For new drivers, setting up the vehicle is a must for control, communication, and comfort. Watch the video.
Hi there smart drivers, Rick with Smart Drive Test talking today about how to setup the vehicle.
This video is for brand new drivers who are just getting started learning how to drive. It's important to set up the vehicle and have it set up correctly. That way you have total control of the vehicle and you're comfortable.
These techniques will work for any vehicle and that's a great thing about them - just follow the steps and if you're moving around between vehicles it'll help you out to get the vehicle setup.
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There's 8 steps:
1) put the key in the ignition, and I know that in some U.S. states they don't want you to put the key in the ignition until you're actually ready to drive, but for the purposes of not losing the key put it in the ignition.
2) the next piece is the seat. Set up the seat, the back and the front so that you're comfortable and have total control of the vehicle.
3) the seatbelt;
4) the mirrors - set up the mirror so that you can see and observe correctly during your drive.
5) nothing on the dash, nothing on the ledge on the back window if you're driving a car.
6) setting up the vents;
7) checking the brake, and making sure that the brake works properly. If the brake doesn't work properly, you have to take the vehicle to a mechanic and get it checked.
8) and the last piece... lock the doors. Those are the 8 steps for setting up the vehicle. We'll be right back to give you a greater detail about those 8 steps.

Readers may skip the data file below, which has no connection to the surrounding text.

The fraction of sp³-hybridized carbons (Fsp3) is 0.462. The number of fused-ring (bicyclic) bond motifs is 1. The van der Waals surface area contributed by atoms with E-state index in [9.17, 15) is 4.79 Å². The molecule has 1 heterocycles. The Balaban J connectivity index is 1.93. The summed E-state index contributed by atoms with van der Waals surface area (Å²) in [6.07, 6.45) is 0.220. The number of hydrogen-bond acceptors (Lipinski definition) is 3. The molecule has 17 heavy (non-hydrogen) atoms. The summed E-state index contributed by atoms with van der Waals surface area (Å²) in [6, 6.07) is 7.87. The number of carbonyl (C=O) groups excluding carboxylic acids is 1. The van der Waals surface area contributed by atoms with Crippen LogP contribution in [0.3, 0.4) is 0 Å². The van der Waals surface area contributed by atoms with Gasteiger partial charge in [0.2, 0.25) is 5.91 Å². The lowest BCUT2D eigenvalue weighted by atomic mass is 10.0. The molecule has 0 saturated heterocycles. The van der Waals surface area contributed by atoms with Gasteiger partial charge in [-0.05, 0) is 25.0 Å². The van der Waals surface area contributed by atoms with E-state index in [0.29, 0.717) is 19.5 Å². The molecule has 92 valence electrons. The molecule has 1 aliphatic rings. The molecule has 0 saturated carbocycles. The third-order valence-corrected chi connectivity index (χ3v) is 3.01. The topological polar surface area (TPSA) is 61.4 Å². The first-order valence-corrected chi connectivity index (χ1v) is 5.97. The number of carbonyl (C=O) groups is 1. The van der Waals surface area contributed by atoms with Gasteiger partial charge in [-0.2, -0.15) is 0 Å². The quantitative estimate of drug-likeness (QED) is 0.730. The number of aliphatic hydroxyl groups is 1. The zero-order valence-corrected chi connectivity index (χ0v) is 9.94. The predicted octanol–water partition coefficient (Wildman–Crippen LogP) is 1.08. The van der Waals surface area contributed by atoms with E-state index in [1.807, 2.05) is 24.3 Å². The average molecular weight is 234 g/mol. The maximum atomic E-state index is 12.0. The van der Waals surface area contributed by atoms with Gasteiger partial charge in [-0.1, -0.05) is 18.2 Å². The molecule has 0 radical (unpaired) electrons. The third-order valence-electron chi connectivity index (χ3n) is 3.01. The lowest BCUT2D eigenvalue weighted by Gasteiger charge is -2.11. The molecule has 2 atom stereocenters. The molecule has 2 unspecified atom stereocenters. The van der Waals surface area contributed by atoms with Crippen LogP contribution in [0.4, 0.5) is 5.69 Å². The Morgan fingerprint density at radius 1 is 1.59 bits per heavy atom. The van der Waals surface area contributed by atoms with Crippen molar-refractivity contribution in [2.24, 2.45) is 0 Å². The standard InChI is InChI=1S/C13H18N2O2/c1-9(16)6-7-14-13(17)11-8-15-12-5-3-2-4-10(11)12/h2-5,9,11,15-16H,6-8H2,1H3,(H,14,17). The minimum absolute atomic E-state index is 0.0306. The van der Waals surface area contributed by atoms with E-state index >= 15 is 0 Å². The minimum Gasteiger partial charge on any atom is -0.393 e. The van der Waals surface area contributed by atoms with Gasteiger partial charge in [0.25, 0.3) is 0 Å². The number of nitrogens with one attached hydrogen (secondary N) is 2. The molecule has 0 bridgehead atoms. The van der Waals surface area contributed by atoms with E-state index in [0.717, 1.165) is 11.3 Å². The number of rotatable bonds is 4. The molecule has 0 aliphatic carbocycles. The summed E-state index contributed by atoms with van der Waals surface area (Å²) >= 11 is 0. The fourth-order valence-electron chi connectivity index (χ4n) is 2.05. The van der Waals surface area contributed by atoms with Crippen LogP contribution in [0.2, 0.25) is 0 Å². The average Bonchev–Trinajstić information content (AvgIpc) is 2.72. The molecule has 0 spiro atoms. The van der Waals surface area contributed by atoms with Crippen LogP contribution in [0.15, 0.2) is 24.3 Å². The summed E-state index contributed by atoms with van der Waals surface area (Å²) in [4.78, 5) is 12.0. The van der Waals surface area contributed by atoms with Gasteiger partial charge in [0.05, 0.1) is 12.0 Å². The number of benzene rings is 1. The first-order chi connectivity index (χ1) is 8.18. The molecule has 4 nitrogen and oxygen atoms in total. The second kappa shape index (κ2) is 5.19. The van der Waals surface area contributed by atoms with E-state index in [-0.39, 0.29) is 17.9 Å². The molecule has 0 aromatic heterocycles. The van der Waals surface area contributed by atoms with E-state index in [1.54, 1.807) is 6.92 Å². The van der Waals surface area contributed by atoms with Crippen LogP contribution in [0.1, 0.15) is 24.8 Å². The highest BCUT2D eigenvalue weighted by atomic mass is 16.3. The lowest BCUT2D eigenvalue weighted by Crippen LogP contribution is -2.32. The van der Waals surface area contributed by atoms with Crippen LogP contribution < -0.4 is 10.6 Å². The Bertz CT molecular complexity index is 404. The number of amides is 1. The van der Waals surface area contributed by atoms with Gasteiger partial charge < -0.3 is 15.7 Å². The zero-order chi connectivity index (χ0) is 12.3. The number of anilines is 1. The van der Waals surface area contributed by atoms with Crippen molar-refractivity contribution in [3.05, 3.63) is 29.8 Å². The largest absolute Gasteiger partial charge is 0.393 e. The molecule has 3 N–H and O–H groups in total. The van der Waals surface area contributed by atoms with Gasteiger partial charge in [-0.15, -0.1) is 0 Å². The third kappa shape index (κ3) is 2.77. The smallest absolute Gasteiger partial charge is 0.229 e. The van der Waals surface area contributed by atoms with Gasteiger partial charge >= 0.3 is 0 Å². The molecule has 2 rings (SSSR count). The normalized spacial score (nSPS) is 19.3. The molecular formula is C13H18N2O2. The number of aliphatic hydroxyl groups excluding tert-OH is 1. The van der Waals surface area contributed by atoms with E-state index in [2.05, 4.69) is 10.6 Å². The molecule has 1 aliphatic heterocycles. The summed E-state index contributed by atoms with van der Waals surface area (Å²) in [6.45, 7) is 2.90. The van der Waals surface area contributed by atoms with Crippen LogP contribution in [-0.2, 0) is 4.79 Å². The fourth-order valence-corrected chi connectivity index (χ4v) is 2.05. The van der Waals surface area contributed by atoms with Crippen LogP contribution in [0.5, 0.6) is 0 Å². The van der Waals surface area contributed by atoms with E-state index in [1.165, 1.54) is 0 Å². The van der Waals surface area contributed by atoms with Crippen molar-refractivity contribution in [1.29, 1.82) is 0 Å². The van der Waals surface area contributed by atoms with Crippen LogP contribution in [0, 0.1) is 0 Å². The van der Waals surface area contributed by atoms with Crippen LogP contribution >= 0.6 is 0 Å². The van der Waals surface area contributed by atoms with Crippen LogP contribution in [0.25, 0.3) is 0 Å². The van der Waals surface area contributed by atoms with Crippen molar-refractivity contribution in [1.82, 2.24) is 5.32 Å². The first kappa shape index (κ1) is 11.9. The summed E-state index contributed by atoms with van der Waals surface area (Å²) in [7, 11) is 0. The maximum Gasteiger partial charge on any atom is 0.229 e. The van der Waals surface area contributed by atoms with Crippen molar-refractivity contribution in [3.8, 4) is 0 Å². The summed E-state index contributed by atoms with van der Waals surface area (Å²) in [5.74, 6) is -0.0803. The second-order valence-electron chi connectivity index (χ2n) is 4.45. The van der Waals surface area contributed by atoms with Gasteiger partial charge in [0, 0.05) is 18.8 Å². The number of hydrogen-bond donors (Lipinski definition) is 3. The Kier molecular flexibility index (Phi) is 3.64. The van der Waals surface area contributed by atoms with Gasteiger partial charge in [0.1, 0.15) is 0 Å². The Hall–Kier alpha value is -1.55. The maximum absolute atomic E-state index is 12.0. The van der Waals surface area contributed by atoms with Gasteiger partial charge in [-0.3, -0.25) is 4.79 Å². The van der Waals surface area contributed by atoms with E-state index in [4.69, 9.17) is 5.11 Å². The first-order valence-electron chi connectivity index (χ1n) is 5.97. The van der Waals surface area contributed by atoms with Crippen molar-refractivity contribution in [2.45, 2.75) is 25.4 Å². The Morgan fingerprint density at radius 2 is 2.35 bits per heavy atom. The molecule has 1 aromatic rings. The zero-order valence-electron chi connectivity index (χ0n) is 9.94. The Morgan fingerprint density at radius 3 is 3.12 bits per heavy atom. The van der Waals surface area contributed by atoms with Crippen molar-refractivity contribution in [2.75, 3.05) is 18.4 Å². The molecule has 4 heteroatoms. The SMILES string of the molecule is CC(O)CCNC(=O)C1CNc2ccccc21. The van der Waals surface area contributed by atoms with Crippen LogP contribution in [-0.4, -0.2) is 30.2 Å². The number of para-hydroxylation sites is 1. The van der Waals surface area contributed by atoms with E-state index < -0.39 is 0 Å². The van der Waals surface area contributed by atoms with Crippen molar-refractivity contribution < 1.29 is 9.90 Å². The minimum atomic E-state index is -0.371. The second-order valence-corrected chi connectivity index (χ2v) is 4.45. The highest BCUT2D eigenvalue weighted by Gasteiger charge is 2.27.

Hi there smart drivers, welcome back. Rick with Smart Drive Test talking to you today about how to set up the vehicle for your first driving lesson.
The first thing you do when you get in the vehicle. Take the key and put the key in the ignition. That way the key is not going to get lost and you know where it is.
Second piece is to set up the seat so that you are comfortable and have total control of the vehicle while you're driving.
So to set up the seat, sit square in the seat - forward like this. Put your foot underneath the brake pedal on the floor.
There should be a nice, slight bend in your leg, in the way that you can see here on my leg because I have the seat adjusted for myself.
The back of the seat on all vehicles goes backwards and forwards. And there's a lever down on the side of the seat to adjust the back forward and backwards.
You put your hand on the top of the steering wheel, there should be just a slight bend in your arm.
And the reason for that is that you have total control of the vehicle when you've got two hands on the steering wheel.